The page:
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    ABSTRACT: Resistance mutations to HCV NS3 protease inhibitors in <1% of the viral quasispecies may still allow >1000-fold viral load reductions upon treatment, consistent with their reported reduced replicative fitness in vitro. Recently, however, an R155K protease mutation was reported as the dominant quasispecies in a treatment-naïve individual, raising concerns about possible full drug resistance. To investigate the prevalence of dominant STAT-C resistance mutations in the population we analyzed HCV genome sequences from 507 treatment-naïve HCV genotype 1 infected patients from the US, Germany and Switzerland. Phylogenetic sequence analysis and viral load data were used to identify the possible spread of replication competent, drug resistant viral strains in the population and to infer the consequences of these mutations upon viral replication in vivo. Mutations described to confer resistance to the protease inhibitors Telaprevir, BILN2061, ITMN-191, SCH6 and Boceprevir, the NS5B polymerase inhibitor AG-021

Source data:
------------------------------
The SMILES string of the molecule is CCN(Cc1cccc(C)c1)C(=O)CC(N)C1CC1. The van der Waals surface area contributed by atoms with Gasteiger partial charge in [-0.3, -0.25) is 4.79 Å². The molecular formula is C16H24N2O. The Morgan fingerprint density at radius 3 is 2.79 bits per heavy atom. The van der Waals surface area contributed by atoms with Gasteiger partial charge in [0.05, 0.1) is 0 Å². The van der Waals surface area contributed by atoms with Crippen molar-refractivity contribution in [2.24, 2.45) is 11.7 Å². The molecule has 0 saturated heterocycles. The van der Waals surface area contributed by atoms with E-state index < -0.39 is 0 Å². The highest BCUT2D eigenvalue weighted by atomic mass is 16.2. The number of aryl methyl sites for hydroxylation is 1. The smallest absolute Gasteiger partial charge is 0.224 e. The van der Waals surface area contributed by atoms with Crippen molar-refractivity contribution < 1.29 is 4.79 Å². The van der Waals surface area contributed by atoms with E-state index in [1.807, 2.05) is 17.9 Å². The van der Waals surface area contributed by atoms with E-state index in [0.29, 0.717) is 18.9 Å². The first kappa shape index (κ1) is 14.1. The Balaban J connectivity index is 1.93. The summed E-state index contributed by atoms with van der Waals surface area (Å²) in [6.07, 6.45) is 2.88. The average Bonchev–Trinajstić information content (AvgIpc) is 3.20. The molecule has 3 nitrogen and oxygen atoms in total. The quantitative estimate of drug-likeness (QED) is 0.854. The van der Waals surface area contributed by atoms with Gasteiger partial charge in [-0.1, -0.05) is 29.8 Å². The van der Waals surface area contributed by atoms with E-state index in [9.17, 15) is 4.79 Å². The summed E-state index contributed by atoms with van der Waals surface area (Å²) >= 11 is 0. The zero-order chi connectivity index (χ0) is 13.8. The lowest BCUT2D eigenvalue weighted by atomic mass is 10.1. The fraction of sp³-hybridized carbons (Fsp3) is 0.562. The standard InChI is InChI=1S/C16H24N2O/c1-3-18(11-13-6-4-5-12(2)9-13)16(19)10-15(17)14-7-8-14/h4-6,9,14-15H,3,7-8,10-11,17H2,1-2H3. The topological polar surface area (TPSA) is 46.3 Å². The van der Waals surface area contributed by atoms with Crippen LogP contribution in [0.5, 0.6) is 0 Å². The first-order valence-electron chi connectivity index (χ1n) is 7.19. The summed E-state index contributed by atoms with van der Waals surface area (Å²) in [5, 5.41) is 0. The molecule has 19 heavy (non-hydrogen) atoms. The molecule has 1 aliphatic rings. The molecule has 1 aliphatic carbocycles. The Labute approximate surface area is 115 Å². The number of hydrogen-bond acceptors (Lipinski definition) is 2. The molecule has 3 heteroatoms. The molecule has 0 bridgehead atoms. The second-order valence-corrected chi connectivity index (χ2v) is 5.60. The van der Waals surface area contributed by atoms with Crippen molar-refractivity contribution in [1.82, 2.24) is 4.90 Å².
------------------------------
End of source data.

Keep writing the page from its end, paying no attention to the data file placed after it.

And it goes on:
Hepatology (Baltimore, Md.). 05/2013; 48(6):1769-1778.
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    ABSTRACT: Background. Hepatitis C virus (HCV) is the most common chronic blood-borne infection in the United States (U.S.) and will become an increasing source of morbidity and mortality with aging of the infected population. Our objective was to develop decision analytic models to explore the cost-effectiveness of screening in populations with varying prevalence of HCV and risks for fibrosis progression.Methods. We developed a Markov state transition model to examine screening an asymptomatic community-based population in the U.S. The base case was an ethnically- and gender-mixed adult population with no prior knowledge of HCV status. Interventions: Screening followed by guideline-based treatment and No Screening. Effectiveness was measured in quality-adjusted life years (QALYs), and costs in 2011 US dollars.Results. (US population - 49% male; 78% Caucasian, 13% African American, and 9% Hispanic, mean age, 46 years), screening followed by guideline-based treatment (using boceprevir as the direct acting antiviral agent) of those with chronic HCV infection costs $47,276 dollars per QALY. While the overall HCV prevalence in the U.S. is reported to be 1.3%-1.9%, prevalence varies markedly among patients with different numbers and types of risk factors. The marginal cost-effectiveness ratio (mCER) of screening decreases as prevalence increases. Below a prevalence of 0.84%, the mCER is greater than the generally accepted societal willingness-to-pay threshold of $50,000 per QALY and thus is not considered highly "cost-effective".Conclusion. Targeted screening is "cost-effective" when prevalence of HCV exceeds 0.84%. Prospective evaluation of a screening tool is warranted and should include comparisons with other screening strategies.